Home sweet home.
Article Type: Brief article
Subject: Nursing home patients (Care and treatment)
Nursing home patients (Case studies)
Nursing home patients (Beliefs, opinions and attitudes)
Nursing homes (Services)
Pub Date: 09/22/2010
Publication: Name: Human Ecology Publisher: Cornell University, Human Ecology Audience: Academic Format: Magazine/Journal Subject: Health; Science and technology; Social sciences Copyright: COPYRIGHT 2010 Cornell University, Human Ecology ISSN: 1530-7069
Issue: Date: Fall, 2010 Source Volume: 38 Source Issue: 2
Topic: Event Code: 360 Services information
Product: Product Code: 8050000 Nursing & Rest Homes; 8366000 Homes for Aged NAICS Code: 623 Nursing and Residential Care Facilities; 623312 Homes for the Elderly SIC Code: 8051 Skilled nursing care facilities; 8052 Intermediate care facilities; 8059 Nursing and personal care, not elsewhere classified
Geographic: Geographic Scope: United States Geographic Code: 1USA United States
Accession Number: 266957294
Full Text: For most older adults in long-term care, nursing homes are the last place they'll ever live, and many give up hope on ever returning to their homes.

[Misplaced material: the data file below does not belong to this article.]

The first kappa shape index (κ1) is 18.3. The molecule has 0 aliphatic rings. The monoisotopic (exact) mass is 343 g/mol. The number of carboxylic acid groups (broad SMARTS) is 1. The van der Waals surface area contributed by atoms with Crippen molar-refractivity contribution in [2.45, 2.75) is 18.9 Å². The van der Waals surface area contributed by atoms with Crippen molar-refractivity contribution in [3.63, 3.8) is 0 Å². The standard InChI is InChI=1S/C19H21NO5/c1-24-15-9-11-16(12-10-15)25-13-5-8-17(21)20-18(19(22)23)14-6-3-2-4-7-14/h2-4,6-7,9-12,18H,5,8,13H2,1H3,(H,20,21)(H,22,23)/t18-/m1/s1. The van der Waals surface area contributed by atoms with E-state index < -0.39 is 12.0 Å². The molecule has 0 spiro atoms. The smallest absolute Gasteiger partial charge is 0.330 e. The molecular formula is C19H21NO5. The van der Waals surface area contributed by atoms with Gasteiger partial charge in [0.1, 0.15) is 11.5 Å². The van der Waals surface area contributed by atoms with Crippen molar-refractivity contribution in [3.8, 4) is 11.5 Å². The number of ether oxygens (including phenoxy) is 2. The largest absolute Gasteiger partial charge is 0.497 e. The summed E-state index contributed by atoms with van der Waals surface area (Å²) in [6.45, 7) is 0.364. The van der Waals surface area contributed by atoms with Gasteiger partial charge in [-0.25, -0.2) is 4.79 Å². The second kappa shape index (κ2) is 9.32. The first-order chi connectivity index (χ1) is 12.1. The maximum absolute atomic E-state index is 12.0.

But Human Ecology researchers have evaluated Project Home, an innovative person-centered approach that shows great promise for nursing home residents to once again live in their oommunitips

"It's very common for nursing home residents to express their desire to return home," said study director Rhoda Meador, associate director of extension and outreach in Human Ecology. "The idea with Project Home is that, with extra support and focus on an individual's unique needs, those wishes can become possible."

The pilot program, based in Syracuse, N.Y., offered intensive case management to 60 residents at area nursing homes who wanted to move to community-based living arrangements. Project Home staff worked to overcome the usual medical, psychosocial, and logistical hurdles that typically keep people in nursing homes for the long term. Every detail of the transition--from finding adequate and affordable housing, to filling prescriptions and planning for medical needs, to keeping a refrigerator stocked--was accounted for. In the study, about 60 percent of participants were successfully discharged into the community.

"Project Home is part of a growing effort in long-term care settings to put the needs of individuals first," Meador said. "It shows what great success is possible when you become an advocate for people and take extra steps to get them back in the community."

Other Cornell collaborators on the study, funded in part by a grant from the Community Health Foundation of Western & Central New York, included Karl Pillemer, associate dean for extension and outreach; Charles Henderson, senior research associate in human development; graduate student Emily Kahoe Chen; and Leslie Schultz, research support specialist at the Cornell Institute for Translational Research on Aging.
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